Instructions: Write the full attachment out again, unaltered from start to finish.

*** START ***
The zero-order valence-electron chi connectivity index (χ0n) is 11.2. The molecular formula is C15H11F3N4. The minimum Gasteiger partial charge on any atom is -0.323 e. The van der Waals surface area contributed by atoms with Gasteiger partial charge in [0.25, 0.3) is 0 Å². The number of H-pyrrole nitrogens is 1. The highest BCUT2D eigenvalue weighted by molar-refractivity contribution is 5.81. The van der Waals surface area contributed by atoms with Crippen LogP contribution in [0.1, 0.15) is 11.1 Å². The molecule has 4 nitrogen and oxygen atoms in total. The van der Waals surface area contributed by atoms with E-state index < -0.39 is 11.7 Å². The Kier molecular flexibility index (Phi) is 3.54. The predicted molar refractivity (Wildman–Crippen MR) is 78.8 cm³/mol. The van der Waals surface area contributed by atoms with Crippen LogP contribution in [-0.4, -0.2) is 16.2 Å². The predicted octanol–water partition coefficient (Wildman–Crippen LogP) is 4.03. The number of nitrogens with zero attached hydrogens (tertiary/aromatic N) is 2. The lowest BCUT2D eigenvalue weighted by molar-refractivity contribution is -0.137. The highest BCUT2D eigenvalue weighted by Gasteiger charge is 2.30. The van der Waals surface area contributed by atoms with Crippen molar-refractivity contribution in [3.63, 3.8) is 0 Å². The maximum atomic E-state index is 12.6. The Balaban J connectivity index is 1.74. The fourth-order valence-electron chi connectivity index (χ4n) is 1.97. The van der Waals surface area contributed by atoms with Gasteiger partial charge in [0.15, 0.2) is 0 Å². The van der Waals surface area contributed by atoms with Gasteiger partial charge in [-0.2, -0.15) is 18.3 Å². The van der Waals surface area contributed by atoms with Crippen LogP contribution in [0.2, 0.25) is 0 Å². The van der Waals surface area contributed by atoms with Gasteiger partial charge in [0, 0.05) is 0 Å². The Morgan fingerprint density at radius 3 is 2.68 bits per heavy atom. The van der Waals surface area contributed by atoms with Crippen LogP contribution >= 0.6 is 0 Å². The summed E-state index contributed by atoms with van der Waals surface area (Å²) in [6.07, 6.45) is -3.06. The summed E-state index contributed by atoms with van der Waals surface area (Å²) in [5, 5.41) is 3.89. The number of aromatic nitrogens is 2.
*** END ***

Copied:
The zero-order valence-electron chi connectivity index (χ0n) is 11.2. The molecular formula is C15H11F3N4. The minimum Gasteiger partial charge on any atom is -0.323 e. The van der Waals surface area contributed by atoms with Gasteiger partial charge in [0.25, 0.3) is 0 Å². The number of H-pyrrole nitrogens is 1. The highest BCUT2D eigenvalue weighted by molar-refractivity contribution is 5.81. The van der Waals surface area contributed by atoms with Crippen LogP contribution in [0.1, 0.15) is 11.1 Å². The molecule has 4 nitrogen and oxygen atoms in total. The van der Waals surface area contributed by atoms with E-state index < -0.39 is 11.7 Å². The Kier molecular flexibility index (Phi) is 3.54. The predicted molar refractivity (Wildman–Crippen MR) is 78.8 cm³/mol. The van der Waals surface area contributed by atoms with Crippen LogP contribution in [-0.4, -0.2) is 16.2 Å². The predicted octanol–water partition coefficient (Wildman–Crippen LogP) is 4.03. The number of nitrogens with zero attached hydrogens (tertiary/aromatic N) is 2. The lowest BCUT2D eigenvalue weighted by molar-refractivity contribution is -0.137. The highest BCUT2D eigenvalue weighted by Gasteiger charge is 2.30. The van der Waals surface area contributed by atoms with Crippen molar-refractivity contribution in [3.63, 3.8) is 0 Å². The maximum atomic E-state index is 12.6. The Balaban J connectivity index is 1.74. The fourth-order valence-electron chi connectivity index (χ4n) is 1.97. The van der Waals surface area contributed by atoms with Gasteiger partial charge in [0.15, 0.2) is 0 Å². The van der Waals surface area contributed by atoms with Gasteiger partial charge in [-0.2, -0.15) is 18.3 Å². The van der Waals surface area contributed by atoms with Crippen LogP contribution in [0.2, 0.25) is 0 Å². The van der Waals surface area contributed by atoms with Gasteiger partial charge in [0, 0.05) is 0 Å². The Morgan fingerprint density at radius 3 is 2.68 bits per heavy atom. The van der Waals surface area contributed by atoms with Crippen LogP contribution >= 0.6 is 0 Å². The summed E-state index contributed by atoms with van der Waals surface area (Å²) in [6.07, 6.45) is -3.06. The summed E-state index contributed by atoms with van der Waals surface area (Å²) in [5, 5.41) is 3.89. The number of aromatic nitrogens is 2.